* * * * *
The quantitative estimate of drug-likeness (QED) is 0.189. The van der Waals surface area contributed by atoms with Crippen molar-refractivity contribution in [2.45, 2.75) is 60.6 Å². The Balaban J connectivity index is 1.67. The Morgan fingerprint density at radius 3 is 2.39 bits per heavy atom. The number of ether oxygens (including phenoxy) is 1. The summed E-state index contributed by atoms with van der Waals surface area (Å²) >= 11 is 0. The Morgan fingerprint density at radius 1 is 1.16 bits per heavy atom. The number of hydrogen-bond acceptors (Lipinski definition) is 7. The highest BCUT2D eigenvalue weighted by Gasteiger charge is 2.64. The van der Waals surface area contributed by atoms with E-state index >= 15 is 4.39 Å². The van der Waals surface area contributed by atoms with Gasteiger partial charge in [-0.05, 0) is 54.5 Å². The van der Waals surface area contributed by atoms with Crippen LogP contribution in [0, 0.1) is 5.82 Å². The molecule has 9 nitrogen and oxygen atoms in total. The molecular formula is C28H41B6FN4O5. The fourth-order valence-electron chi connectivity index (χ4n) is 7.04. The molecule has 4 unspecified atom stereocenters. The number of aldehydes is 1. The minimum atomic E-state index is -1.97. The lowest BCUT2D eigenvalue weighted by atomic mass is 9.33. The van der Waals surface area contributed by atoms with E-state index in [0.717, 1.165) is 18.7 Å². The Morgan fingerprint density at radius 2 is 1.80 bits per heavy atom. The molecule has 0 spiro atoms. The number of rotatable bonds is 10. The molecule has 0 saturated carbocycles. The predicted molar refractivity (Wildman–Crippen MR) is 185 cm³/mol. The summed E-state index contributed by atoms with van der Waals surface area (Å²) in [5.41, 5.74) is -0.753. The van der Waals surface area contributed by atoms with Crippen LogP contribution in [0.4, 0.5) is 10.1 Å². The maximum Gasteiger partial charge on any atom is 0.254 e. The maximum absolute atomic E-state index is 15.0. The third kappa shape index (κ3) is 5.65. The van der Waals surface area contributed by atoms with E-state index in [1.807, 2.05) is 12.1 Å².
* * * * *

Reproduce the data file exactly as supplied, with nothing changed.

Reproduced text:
The quantitative estimate of drug-likeness (QED) is 0.189. The van der Waals surface area contributed by atoms with Crippen molar-refractivity contribution in [2.45, 2.75) is 60.6 Å². The Balaban J connectivity index is 1.67. The Morgan fingerprint density at radius 3 is 2.39 bits per heavy atom. The number of ether oxygens (including phenoxy) is 1. The summed E-state index contributed by atoms with van der Waals surface area (Å²) >= 11 is 0. The Morgan fingerprint density at radius 1 is 1.16 bits per heavy atom. The number of hydrogen-bond acceptors (Lipinski definition) is 7. The highest BCUT2D eigenvalue weighted by Gasteiger charge is 2.64. The van der Waals surface area contributed by atoms with E-state index >= 15 is 4.39 Å². The van der Waals surface area contributed by atoms with Gasteiger partial charge in [-0.05, 0) is 54.5 Å². The van der Waals surface area contributed by atoms with Crippen LogP contribution in [0, 0.1) is 5.82 Å². The molecule has 9 nitrogen and oxygen atoms in total. The molecular formula is C28H41B6FN4O5. The fourth-order valence-electron chi connectivity index (χ4n) is 7.04. The molecule has 4 unspecified atom stereocenters. The number of aldehydes is 1. The minimum atomic E-state index is -1.97. The lowest BCUT2D eigenvalue weighted by atomic mass is 9.33. The van der Waals surface area contributed by atoms with E-state index in [0.717, 1.165) is 18.7 Å². The Morgan fingerprint density at radius 2 is 1.80 bits per heavy atom. The molecule has 0 spiro atoms. The number of rotatable bonds is 10. The molecule has 0 saturated carbocycles. The predicted molar refractivity (Wildman–Crippen MR) is 185 cm³/mol. The summed E-state index contributed by atoms with van der Waals surface area (Å²) in [5.41, 5.74) is -0.753. The van der Waals surface area contributed by atoms with Crippen LogP contribution in [0.4, 0.5) is 10.1 Å². The maximum Gasteiger partial charge on any atom is 0.254 e. The maximum absolute atomic E-state index is 15.0. The third kappa shape index (κ3) is 5.65. The van der Waals surface area contributed by atoms with E-state index in [1.807, 2.05) is 12.1 Å².